It seems the blocks are stacked in Mayor de Blasio's favor. One day into the pre-k enrollment process, nearly 22,000 families had applied, up from 6,500 in the first day last year. By the end of the first week, some 37,000 families had signed up, according to the Daily News. If the mayor gets his wish, the city will serve 70,000 pre-k students in fall 2015. 

Last year, the mayor's fast-paced citywide rollout of more than 53,000 pre-k seats was unprecedented and largely successful, although the timing and logistics were far from headache-free. Some popular schools had far more applicants than seats available, while others remained under-enrolled, and parents had to navigate separate application systems for district schools and early education centers.

Although inconsistencies may persist around the city, this year promises some relief with a (mostly) single application. If you have a child born in 2011, you can apply online, by phone at 718-935-2067 or in person at a family welcome center now through Friday, April 24. You may list up to 12 pre-k programs including district schools and full-day New York City Early Education Centers (NYCEECs). Those interested in charter schools or half-day programs at a NYCEEC, however, should still contact the program directly. 

The system is not first-come, first-served and all applications received between now and April 24 will be considered equally, within established admissions priorities. First dibs goes to families who have siblings enrolled in a school or early ed center.

Before applying, make sure to visit a school to determine whether it's the right fit for your child. Watch our video on what to look for here. The DOE has a partial list of schools offering pre-k tours and open houses. Otherwise call the school's parent coordinator, or the early ed center, to arrange a visit.

Nineteen charter schools will be offering pre-k this fall, compared to only six last year, notably including Success Academies in Harlem, Williamsburg and Cobble Hill. (Success filed a lawsuit in January claiming it was denied pre-k space by the DOE.)

The DOE has also created 46 "pre-k centers," a group of free-standing pre-k programs located in religious schools, district elementary and middle schools and leased space. Unlike normal pre-k programs, these centers are not affiliated with their host schools. Although some centers are permanent, many are temporary sitings meant to offer pre-k seats in the short term, while the DOE looks for permanent space. Each site is listed as a separate program in the directory and has a different code with the program name and address. While regular pre-k programs in NYCEECs and district schools have a clear set of administrators, it remains uncertain who will be supervising these programs.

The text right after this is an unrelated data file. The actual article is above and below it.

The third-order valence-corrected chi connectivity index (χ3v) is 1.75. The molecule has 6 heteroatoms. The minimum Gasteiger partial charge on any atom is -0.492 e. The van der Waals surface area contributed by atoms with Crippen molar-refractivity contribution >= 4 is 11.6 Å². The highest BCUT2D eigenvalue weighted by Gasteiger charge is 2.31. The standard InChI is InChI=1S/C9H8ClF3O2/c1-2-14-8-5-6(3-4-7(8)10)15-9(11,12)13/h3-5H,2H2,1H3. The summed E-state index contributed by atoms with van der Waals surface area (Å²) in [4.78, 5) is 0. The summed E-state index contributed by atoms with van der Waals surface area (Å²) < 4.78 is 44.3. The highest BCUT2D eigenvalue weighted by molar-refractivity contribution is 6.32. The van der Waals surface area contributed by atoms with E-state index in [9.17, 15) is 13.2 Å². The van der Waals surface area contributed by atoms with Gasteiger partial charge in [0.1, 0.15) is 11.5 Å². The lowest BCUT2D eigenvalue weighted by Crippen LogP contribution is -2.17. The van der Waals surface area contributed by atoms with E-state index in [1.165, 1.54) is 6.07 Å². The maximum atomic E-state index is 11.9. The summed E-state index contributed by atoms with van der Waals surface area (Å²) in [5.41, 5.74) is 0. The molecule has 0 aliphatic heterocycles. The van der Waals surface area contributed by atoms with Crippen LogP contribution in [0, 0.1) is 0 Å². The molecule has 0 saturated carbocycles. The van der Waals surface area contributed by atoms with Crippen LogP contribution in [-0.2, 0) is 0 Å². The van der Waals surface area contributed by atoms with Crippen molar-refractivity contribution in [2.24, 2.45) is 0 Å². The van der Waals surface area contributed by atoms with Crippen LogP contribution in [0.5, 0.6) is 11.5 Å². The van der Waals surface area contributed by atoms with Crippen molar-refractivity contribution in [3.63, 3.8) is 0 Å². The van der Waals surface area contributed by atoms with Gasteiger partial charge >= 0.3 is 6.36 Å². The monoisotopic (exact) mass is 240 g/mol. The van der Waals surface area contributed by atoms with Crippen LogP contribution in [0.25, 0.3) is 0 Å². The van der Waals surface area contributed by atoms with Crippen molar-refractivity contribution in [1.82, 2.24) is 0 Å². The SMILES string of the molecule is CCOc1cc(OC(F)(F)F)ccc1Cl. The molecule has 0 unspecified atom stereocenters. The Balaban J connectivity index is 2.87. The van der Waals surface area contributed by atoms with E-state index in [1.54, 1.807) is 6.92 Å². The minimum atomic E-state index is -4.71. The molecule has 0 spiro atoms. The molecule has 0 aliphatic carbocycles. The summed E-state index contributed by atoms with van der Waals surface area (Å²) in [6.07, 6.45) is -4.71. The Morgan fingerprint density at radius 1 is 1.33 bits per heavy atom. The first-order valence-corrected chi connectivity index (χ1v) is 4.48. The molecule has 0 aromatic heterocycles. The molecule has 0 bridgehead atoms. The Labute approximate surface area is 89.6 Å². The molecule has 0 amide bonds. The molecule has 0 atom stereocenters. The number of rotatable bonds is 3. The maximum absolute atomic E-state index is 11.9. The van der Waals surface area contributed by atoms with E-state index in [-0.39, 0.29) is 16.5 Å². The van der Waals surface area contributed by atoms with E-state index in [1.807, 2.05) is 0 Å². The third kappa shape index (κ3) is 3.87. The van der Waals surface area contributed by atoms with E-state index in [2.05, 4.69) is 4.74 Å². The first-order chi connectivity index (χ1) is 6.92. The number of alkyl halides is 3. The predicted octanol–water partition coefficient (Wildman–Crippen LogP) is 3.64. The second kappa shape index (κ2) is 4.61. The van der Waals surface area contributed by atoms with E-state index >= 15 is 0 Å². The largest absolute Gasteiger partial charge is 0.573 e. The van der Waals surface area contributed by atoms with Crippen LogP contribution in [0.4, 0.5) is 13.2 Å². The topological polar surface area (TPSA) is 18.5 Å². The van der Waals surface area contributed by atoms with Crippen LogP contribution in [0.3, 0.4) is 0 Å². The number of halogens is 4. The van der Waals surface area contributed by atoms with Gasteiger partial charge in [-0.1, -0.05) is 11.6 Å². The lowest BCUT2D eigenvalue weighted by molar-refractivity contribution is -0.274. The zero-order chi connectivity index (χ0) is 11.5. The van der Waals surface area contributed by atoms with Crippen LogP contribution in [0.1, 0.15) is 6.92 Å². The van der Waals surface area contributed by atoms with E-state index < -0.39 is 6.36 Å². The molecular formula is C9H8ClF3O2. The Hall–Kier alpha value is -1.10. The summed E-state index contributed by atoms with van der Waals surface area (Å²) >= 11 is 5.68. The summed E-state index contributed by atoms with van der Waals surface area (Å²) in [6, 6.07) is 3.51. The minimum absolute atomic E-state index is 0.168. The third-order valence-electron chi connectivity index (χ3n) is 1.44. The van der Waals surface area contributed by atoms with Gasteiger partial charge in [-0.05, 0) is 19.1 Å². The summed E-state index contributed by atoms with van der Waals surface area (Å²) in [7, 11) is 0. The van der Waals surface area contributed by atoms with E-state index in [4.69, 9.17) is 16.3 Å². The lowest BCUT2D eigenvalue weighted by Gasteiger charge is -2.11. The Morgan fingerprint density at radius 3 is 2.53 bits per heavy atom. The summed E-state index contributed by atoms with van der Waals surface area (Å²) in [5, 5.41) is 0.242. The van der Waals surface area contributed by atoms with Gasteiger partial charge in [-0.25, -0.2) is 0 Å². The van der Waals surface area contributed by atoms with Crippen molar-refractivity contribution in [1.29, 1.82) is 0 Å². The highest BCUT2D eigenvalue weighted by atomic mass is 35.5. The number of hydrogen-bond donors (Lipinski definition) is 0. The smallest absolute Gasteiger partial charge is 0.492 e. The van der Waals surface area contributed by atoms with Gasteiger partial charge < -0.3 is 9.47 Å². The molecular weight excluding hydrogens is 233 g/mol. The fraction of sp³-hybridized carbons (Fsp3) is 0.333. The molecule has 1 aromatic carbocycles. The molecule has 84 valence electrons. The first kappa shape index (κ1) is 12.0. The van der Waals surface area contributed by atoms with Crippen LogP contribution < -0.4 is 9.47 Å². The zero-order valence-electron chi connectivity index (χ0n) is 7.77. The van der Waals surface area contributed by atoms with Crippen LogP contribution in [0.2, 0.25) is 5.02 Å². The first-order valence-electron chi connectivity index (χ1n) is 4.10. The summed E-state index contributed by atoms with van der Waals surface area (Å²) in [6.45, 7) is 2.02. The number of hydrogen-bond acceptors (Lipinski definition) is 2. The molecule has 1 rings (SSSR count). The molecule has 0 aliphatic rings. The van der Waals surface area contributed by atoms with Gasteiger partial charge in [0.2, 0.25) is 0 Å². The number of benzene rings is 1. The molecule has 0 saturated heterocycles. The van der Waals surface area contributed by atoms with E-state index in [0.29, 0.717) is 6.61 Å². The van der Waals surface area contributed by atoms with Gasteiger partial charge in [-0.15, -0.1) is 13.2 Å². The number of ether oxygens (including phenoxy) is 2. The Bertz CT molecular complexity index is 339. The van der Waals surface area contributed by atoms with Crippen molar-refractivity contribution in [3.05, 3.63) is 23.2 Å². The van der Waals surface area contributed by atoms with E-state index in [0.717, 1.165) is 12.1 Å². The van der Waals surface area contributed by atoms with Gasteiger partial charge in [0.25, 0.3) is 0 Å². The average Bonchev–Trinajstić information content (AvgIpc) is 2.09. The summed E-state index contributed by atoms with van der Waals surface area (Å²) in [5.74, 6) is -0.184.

Families will find a number of new pre-k seats in busy lower Manhattan—including many at popular, well-established schools like the Earth School in District 1 and PS 42 and PS 124 Yung Wing in District 2. In Queens, Catholic schools are picking up much of the slack. Many half-day slots at popular Brooklyn schools such as PS 172 and PS 130 in District 15 have been converted to full-day seats, more desirable for working parents.

The DOE has posted updates to its 2015–16 pre-k directories and will continue to do so throughout the spring and possibly even into the summer. Early ed centers marked with an asterisk offer preference to low-income families. If you think you qualify for a subsidy, call the Center for Childcare Initiatives free referral hotline at 212-929-6911 for advice.

To help guide parents through the pre-k process, the Department of Education is holding information sessions across the city, starting tonight in Brooklyn. And for those interested in delving deeper into the pre-k initiative, including how the program is living up to its expectations and what it means for families, Insideschools will host its Lowdown on Pre-k event on Tuesday, March 31. The event is free but you must RSVP.

Families will receive a decision letter in June with a single pre-k offer.  If you don’t get your first choice, your child will be automatically placed on a waitlist for all the programs that you ranked above the one to which your child was admitted. If your child does not receive an offer, don't panic! There will still be opportunity to find a pre-k spot. Even if you were closed out of a school in the spring, slots may open up over the summer as families move or choose other options.

We'll keep you posted!


*This article was updated with new information on March 24, 2015.